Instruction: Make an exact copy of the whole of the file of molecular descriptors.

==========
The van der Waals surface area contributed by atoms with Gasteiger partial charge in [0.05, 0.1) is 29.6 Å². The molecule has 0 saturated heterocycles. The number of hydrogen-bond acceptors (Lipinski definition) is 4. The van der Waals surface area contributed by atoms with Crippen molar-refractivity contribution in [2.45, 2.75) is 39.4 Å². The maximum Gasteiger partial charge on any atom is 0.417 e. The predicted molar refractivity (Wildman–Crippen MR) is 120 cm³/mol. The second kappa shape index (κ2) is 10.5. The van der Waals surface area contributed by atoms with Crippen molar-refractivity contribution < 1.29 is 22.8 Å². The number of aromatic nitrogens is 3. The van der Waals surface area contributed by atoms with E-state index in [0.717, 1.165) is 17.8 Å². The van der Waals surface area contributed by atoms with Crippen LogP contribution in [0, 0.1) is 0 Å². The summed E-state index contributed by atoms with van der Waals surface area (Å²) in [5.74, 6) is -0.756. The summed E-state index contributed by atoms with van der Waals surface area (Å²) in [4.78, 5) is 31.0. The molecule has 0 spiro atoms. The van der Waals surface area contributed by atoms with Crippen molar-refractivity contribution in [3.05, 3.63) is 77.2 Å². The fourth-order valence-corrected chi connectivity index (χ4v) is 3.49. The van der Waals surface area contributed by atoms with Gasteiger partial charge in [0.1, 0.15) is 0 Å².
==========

The van der Waals surface area contributed by atoms with Gasteiger partial charge in [0.05, 0.1) is 29.6 Å². The molecule has 0 saturated heterocycles. The number of hydrogen-bond acceptors (Lipinski definition) is 4. The van der Waals surface area contributed by atoms with Crippen molar-refractivity contribution in [2.45, 2.75) is 39.4 Å². The maximum Gasteiger partial charge on any atom is 0.417 e. The predicted molar refractivity (Wildman–Crippen MR) is 120 cm³/mol. The second kappa shape index (κ2) is 10.5. The van der Waals surface area contributed by atoms with Crippen molar-refractivity contribution < 1.29 is 22.8 Å². The number of aromatic nitrogens is 3. The van der Waals surface area contributed by atoms with E-state index in [0.717, 1.165) is 17.8 Å². The van der Waals surface area contributed by atoms with Crippen LogP contribution in [0, 0.1) is 0 Å². The summed E-state index contributed by atoms with van der Waals surface area (Å²) in [5.74, 6) is -0.756. The summed E-state index contributed by atoms with van der Waals surface area (Å²) in [4.78, 5) is 31.0. The molecule has 0 spiro atoms. The van der Waals surface area contributed by atoms with Crippen molar-refractivity contribution in [3.05, 3.63) is 77.2 Å². The fourth-order valence-corrected chi connectivity index (χ4v) is 3.49. The van der Waals surface area contributed by atoms with Gasteiger partial charge in [0.1, 0.15) is 0 Å².